Commission Report on the implementation of Regulation 1830/2003 concerning the traceability and labelling of GMOs and food and feed products produced from them (link)

May 11, 2006

Brussels, 10 May 2006

on the implementation of Regulation (EC) No 1830/2003 concerning the traceability and labelling of genetically modified organisms and the traceability of food and feed products produced from genetically modified organisms and amending Directive 2001/18/EC
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The majority of stakeholders have pointed to the fact that the Regulation has only been operational for a limited period of time and that experience in terms of its implementation is extremely limited. This has been exacerbated by the limited number of GM products currently being marketed in the European Union. Consequently, this report realistically can only be viewed as preliminary and further experience and reporting will be required to gain a true picture of implementation of the Regulation.

In spite of the above, it appears that the provisions of the Regulation are being correctly applied. Whilst some early 'teething' problems have been reported, they appear to have been, in the main, largely resolved.

Many stakeholders have pointed to a need to specifically address the adventitious presence of 'non-approved' GM material, notably in terms of available detection methodology. It should, however, be made clear that the Regulation covers only GM products that have received Community authorisation for their placing on the market. The Commission, via its Joint Research Centre (JRC), continues to address this issue and information pertaining to GMOs approved in other countries, where available, will be placed on a Community register in accordance with Article 9(3) of the Regulation.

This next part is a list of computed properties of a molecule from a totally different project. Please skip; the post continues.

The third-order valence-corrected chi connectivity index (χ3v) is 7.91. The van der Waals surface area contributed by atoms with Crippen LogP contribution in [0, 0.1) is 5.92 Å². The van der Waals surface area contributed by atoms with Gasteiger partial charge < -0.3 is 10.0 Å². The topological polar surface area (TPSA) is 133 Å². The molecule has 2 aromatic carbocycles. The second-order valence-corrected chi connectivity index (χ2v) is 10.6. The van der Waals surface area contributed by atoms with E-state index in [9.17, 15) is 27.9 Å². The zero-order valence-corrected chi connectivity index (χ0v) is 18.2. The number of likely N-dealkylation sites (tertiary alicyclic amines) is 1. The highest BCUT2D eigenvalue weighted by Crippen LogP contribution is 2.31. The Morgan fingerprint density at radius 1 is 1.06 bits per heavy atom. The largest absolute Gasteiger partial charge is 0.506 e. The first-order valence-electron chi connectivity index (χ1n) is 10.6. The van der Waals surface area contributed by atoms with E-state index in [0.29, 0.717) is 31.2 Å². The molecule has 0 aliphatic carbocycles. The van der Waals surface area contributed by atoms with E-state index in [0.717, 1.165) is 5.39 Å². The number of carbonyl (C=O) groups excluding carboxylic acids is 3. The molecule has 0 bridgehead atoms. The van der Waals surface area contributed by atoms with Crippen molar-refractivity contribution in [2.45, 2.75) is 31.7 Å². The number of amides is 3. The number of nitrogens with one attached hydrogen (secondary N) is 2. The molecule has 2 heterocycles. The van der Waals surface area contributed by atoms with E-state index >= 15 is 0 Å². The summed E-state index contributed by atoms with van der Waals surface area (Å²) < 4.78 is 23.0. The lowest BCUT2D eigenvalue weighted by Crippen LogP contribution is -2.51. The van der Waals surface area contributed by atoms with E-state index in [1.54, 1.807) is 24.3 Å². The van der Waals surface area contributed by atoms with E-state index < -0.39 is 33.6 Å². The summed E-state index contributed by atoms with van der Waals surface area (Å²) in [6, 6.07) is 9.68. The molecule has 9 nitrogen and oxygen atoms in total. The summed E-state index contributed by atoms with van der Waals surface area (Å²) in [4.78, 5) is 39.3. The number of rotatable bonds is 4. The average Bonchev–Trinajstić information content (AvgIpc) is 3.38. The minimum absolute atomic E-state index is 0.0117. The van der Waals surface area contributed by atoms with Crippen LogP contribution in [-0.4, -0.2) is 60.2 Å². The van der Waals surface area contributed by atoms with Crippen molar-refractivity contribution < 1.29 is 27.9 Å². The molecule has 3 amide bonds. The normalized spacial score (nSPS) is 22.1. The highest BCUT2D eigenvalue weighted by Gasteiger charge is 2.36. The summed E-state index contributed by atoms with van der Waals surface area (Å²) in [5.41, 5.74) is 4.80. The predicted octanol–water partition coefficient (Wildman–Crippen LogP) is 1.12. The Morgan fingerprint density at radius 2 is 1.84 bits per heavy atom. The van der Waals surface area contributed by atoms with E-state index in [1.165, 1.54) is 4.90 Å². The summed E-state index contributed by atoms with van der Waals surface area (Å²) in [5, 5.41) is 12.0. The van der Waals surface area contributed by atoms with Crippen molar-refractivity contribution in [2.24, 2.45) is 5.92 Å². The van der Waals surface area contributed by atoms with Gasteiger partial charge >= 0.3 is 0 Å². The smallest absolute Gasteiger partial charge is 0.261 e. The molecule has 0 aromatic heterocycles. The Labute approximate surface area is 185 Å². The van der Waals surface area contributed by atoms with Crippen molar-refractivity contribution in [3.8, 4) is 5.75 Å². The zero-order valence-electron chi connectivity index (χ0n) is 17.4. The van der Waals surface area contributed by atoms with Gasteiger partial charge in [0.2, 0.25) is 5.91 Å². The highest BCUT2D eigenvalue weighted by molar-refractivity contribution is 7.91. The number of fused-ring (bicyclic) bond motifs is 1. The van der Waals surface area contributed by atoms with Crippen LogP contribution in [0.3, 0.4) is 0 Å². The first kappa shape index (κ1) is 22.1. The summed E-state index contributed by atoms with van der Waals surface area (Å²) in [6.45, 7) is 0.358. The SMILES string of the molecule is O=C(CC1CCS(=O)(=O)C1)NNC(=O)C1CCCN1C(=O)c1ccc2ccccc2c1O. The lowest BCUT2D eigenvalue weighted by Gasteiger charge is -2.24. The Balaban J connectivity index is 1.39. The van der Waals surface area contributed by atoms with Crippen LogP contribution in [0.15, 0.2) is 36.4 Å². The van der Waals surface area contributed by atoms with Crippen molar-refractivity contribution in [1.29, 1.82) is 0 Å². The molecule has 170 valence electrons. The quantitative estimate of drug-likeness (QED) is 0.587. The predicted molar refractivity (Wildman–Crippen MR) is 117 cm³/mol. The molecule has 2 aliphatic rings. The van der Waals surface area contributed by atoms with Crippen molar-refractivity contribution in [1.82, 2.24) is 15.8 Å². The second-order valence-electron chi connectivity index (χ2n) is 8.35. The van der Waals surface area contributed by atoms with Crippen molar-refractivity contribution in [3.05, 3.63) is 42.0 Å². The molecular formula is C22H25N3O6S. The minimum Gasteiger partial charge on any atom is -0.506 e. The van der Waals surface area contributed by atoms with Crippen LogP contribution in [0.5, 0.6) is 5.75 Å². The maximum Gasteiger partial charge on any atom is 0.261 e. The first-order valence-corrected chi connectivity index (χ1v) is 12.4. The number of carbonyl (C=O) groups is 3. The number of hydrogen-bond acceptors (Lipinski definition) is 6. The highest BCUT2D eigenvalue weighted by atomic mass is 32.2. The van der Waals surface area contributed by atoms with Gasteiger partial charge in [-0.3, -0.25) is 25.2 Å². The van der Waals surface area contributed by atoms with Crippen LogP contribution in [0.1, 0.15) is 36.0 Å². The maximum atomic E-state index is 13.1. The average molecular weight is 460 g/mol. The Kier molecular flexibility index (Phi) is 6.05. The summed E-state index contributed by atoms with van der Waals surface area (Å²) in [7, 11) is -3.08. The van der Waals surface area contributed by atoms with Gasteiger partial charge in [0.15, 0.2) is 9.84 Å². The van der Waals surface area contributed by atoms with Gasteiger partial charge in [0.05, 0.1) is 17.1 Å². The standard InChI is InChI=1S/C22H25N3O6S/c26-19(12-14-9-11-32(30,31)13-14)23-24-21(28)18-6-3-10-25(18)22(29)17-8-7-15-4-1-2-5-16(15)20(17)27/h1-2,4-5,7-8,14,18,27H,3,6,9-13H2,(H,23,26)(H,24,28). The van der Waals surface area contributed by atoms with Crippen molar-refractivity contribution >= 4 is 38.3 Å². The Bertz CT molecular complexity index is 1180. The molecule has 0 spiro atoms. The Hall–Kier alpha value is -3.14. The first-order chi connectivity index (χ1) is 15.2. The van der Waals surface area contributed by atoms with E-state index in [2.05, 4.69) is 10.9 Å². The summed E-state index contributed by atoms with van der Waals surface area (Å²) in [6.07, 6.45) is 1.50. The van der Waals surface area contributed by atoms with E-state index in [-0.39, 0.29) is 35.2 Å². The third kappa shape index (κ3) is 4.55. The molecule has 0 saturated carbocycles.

Whilst certain stakeholders, have highlighted that the sampling and detection guidelines in the Commission Recommendation are useful, others consider that they are complicated and difficult to apply. The bottom line is that sampling and detection are complex issues and only a limited number of methodologies were available prior to on the entry into force of this Regulation.

The JRC and the European Network of GMO Laboratories (ENGL) subsequently developed a methodology for sampling bulk shipments of grain and this has since been accepted as an international standard. The JRC and ENGL continue to validate specific detection methods for individual GMOs but this work is time-consuming (and costly) given the precision and accuracy required for validation. It is, however, clear that continued efforts in this area must and will have to continue.

Certain trading partners continue to allege that the Regulation introduces an excessive administrative burden. Imports of soybean and maize, including their derived products such as soy-meal or corn gluten feed do not appear to have been affected by the Regulation. In practice, consumer and market demand for foodstuffs in particular has certainly had a far greater effect than the provisions of the Regulation in terms of trade in products containing GM material.

The asynchronous approval regime for GMOs between countries remains the major obstacle to trade. Whilst some trading partners have been able to successfully manage this issue to avoid trade disruption, others seem either unable or unwilling to address it.

However, it remains clear that only a limited amount of information and experience concerning the implementation of the Regulation is available at the current time. Therefore, the Commission will draw up a second report, following a further period of 24 months to enable a more complete picture of implementation to be obtained.


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Brussels, 10.5.2006 COM(2006) 197 final

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